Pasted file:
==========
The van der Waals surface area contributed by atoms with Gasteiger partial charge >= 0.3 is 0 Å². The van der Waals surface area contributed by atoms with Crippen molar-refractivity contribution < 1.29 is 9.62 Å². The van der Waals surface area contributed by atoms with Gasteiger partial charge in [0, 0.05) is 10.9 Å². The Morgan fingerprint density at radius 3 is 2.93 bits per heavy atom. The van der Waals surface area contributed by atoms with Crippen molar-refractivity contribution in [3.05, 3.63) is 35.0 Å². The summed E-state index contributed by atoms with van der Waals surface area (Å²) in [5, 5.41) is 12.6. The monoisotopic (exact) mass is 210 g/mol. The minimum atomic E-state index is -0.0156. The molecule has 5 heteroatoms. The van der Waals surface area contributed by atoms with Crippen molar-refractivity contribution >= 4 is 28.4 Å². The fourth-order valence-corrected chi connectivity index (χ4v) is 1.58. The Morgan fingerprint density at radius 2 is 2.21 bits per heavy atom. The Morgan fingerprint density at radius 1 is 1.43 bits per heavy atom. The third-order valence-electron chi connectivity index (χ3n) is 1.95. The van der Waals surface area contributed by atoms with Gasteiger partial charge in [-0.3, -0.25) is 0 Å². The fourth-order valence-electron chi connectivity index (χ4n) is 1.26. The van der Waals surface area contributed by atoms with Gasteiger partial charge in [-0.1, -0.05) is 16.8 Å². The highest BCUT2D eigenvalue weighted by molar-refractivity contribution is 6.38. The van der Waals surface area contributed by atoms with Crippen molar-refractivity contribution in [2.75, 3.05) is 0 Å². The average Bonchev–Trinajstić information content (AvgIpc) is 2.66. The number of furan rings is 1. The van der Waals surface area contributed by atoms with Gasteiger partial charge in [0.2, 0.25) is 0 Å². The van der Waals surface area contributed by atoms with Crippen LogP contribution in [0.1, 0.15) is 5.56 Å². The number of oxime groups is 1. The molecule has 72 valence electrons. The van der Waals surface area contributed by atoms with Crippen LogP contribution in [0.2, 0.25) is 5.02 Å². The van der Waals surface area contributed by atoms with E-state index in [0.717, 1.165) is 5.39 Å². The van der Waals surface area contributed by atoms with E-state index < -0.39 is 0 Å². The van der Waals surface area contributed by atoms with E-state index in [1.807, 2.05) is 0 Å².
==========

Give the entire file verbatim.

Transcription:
The van der Waals surface area contributed by atoms with Gasteiger partial charge >= 0.3 is 0 Å². The van der Waals surface area contributed by atoms with Crippen molar-refractivity contribution < 1.29 is 9.62 Å². The van der Waals surface area contributed by atoms with Gasteiger partial charge in [0, 0.05) is 10.9 Å². The Morgan fingerprint density at radius 3 is 2.93 bits per heavy atom. The van der Waals surface area contributed by atoms with Crippen molar-refractivity contribution in [3.05, 3.63) is 35.0 Å². The summed E-state index contributed by atoms with van der Waals surface area (Å²) in [5, 5.41) is 12.6. The monoisotopic (exact) mass is 210 g/mol. The minimum atomic E-state index is -0.0156. The molecule has 5 heteroatoms. The van der Waals surface area contributed by atoms with Crippen molar-refractivity contribution >= 4 is 28.4 Å². The fourth-order valence-corrected chi connectivity index (χ4v) is 1.58. The Morgan fingerprint density at radius 2 is 2.21 bits per heavy atom. The Morgan fingerprint density at radius 1 is 1.43 bits per heavy atom. The third-order valence-electron chi connectivity index (χ3n) is 1.95. The van der Waals surface area contributed by atoms with Gasteiger partial charge in [-0.3, -0.25) is 0 Å². The fourth-order valence-electron chi connectivity index (χ4n) is 1.26. The van der Waals surface area contributed by atoms with Gasteiger partial charge in [-0.1, -0.05) is 16.8 Å². The highest BCUT2D eigenvalue weighted by molar-refractivity contribution is 6.38. The van der Waals surface area contributed by atoms with Crippen molar-refractivity contribution in [2.75, 3.05) is 0 Å². The average Bonchev–Trinajstić information content (AvgIpc) is 2.66. The number of furan rings is 1. The van der Waals surface area contributed by atoms with Gasteiger partial charge in [0.2, 0.25) is 0 Å². The van der Waals surface area contributed by atoms with Crippen LogP contribution in [0.1, 0.15) is 5.56 Å². The number of oxime groups is 1. The molecule has 72 valence electrons. The van der Waals surface area contributed by atoms with Crippen LogP contribution in [0.2, 0.25) is 5.02 Å². The van der Waals surface area contributed by atoms with E-state index in [0.717, 1.165) is 5.39 Å². The van der Waals surface area contributed by atoms with E-state index < -0.39 is 0 Å². The van der Waals surface area contributed by atoms with E-state index in [1.807, 2.05) is 0 Å².